“What we are seeing in Italian debt seems to be more of a buyers’ strike, with Italian banks not seemingly willing to step in and support the market. All the macro hedge funds are putting on short positions but it doesn’t seem at the moment like this is being done in large amounts,” this person said.
Unlike during the eurozone debt crisis of 2011, investors outside the eurozone have only limited exposures to periphery countries’ sovereign debt, suggesting losses are likely to be more regionally concentrated than in the past. “The [bond]-holding structure suggests that foreign selling will not be as protracted as in 2010 and ’11, which should stabilise the front end eventually,” said Giovanni Montalti, an analyst at UBS.
Still, as the likelihood of new elections raises the possibility that the vote will be a referendum on Italy’s membership of the euro, the worry is that Italian yields could still have further room to rise before eurozone buyers emerge.
An auction of €5.5bn of six-month debt on Tuesday was a striking illustration of how rapidly sentiment has changed. It came at a yield of 1.213 per cent; when Italy last sold six-month debt at the end of April, the yield was minus 0.42 per cent. With €270bn of debt set to mature by the end of this year, Italy needs to refinance 14 per cent of its total borrowings by the start of 2019. Although yields are still low by historic standards, the sell-off will feed through into the country’s debt-servicing costs — potentially threatening its economic and fiscal outlook.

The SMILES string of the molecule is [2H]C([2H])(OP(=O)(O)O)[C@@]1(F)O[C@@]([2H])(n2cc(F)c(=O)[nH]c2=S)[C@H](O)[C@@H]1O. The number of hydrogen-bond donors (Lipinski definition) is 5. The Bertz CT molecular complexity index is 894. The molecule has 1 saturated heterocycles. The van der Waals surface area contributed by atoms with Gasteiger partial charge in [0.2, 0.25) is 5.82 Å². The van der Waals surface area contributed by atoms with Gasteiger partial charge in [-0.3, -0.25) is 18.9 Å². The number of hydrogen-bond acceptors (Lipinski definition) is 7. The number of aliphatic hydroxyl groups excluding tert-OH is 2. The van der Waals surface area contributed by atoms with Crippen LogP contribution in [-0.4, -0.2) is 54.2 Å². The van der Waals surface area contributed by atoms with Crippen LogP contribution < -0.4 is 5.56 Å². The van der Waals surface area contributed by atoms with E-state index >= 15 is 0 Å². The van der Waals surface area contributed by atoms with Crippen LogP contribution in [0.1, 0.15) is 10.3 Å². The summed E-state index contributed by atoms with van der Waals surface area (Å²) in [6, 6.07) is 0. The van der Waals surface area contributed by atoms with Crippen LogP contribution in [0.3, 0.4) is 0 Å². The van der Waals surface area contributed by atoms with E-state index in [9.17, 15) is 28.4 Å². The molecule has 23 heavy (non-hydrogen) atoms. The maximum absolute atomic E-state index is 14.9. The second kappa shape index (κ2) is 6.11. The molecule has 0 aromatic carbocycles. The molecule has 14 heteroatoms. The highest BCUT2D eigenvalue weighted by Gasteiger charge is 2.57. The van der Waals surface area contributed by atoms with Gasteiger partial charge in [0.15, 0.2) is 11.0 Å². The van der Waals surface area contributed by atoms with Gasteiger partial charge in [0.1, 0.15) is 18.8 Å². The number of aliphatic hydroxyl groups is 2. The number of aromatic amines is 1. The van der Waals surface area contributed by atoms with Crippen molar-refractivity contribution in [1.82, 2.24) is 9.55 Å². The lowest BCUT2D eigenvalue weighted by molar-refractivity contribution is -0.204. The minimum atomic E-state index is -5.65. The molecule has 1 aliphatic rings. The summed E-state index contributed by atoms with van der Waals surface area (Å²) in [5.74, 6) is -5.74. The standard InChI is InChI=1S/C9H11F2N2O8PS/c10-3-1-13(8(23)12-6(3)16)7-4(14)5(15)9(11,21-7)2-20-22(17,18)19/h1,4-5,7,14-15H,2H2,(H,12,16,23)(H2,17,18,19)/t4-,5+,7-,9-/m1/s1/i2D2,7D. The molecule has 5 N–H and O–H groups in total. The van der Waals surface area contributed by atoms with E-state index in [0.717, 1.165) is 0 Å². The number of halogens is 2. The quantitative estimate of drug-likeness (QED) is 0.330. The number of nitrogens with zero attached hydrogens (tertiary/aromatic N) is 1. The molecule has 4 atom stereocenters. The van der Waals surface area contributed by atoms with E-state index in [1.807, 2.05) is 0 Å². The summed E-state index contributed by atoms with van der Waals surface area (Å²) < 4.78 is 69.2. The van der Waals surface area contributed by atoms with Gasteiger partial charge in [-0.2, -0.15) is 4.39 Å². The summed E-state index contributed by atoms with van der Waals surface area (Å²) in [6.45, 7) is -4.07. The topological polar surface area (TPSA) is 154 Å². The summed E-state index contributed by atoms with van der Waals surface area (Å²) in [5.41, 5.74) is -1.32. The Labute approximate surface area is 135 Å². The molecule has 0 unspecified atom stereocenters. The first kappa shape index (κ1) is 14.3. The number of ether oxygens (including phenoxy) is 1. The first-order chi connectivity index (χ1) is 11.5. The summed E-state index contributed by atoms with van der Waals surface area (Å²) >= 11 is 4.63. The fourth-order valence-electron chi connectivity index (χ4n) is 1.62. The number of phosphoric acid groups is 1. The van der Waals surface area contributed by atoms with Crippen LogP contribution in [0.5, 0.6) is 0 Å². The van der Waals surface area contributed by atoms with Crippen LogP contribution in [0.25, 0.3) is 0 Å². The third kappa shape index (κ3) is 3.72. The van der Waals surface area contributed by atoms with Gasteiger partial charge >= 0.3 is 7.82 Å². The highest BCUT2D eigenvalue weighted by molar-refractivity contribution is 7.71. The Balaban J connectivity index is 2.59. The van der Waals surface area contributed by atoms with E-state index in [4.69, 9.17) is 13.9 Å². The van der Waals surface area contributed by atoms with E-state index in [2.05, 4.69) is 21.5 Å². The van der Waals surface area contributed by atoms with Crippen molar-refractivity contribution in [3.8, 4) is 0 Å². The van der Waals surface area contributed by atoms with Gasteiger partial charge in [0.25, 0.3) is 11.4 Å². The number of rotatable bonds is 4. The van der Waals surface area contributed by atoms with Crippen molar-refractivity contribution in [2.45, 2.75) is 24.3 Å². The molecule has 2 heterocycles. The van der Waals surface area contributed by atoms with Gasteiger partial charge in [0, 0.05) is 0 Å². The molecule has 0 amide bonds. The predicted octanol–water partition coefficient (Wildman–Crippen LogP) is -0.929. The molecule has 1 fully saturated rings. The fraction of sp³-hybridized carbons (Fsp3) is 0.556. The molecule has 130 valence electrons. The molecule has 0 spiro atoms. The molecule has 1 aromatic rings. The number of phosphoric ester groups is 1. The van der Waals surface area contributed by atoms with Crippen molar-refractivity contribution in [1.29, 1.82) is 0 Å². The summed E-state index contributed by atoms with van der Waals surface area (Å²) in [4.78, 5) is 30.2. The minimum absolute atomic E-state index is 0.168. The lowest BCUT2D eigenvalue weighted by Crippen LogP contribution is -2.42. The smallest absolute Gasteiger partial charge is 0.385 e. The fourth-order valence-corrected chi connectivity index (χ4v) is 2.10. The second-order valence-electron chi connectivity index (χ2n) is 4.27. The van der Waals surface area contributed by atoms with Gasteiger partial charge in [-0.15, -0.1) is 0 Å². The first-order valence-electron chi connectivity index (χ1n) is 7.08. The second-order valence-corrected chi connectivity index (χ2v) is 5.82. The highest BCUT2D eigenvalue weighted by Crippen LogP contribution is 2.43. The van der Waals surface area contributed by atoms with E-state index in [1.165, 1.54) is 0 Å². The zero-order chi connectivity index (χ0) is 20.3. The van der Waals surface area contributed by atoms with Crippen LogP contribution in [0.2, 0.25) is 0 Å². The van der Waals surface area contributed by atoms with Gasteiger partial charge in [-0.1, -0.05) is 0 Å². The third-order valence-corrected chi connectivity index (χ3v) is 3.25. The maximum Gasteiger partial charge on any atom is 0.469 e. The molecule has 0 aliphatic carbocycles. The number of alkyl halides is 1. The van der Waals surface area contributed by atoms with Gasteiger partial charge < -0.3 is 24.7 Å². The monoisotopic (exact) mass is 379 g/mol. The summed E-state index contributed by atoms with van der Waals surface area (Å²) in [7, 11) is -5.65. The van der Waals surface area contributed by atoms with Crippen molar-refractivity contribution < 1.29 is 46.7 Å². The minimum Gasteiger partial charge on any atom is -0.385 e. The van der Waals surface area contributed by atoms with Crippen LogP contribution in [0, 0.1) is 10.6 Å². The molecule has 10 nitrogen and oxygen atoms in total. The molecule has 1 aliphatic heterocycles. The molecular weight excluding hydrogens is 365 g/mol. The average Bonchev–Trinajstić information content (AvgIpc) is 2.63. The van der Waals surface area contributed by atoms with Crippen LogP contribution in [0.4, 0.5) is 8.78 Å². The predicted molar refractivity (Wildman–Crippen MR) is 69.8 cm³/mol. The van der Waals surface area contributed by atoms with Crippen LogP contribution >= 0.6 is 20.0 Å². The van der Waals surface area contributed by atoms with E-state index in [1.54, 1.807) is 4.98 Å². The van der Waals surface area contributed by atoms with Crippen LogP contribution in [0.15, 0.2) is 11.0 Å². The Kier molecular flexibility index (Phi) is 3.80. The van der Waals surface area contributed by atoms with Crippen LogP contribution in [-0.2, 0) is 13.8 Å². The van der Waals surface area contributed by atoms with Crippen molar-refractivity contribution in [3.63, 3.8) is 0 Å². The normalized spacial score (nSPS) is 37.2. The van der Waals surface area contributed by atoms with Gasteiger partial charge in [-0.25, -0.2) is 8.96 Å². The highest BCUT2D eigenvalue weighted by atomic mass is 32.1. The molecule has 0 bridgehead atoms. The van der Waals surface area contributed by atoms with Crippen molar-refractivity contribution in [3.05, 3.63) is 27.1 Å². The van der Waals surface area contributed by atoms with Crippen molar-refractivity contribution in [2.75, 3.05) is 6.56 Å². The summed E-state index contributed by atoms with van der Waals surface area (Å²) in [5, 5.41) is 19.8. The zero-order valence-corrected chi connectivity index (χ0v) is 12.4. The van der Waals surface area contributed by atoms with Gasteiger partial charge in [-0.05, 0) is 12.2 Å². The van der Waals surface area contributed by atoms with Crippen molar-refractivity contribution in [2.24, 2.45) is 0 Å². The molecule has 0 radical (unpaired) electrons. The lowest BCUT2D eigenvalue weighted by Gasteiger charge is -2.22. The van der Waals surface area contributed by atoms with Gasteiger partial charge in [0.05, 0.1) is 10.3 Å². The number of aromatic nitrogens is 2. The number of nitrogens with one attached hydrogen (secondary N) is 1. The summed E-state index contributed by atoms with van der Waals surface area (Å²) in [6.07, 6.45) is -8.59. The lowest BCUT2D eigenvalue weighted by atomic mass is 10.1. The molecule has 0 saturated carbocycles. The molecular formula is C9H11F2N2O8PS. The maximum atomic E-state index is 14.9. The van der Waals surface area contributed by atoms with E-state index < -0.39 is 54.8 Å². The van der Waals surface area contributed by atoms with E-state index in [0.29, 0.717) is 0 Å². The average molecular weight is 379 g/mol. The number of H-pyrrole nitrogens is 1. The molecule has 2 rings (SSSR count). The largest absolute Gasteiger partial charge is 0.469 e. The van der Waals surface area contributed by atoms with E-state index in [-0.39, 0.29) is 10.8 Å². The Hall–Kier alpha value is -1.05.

Over the weekend, Italy’s President Sergio Mattarella pointed to “alarmed investors” as he blocked the appointment of a Eurosceptic finance minister. Forty-eight hours on and it is hard to find many investors confident they know how to price the country’s political risk.
Get alerts on Italian politics when a new story is published
Italy has finally formed a government but it has been a turbulent week in the markets, with the effects felt across the eurozone. What lies ahead for the bloc’s third largest economy? Here’s the best of our opinion and analysis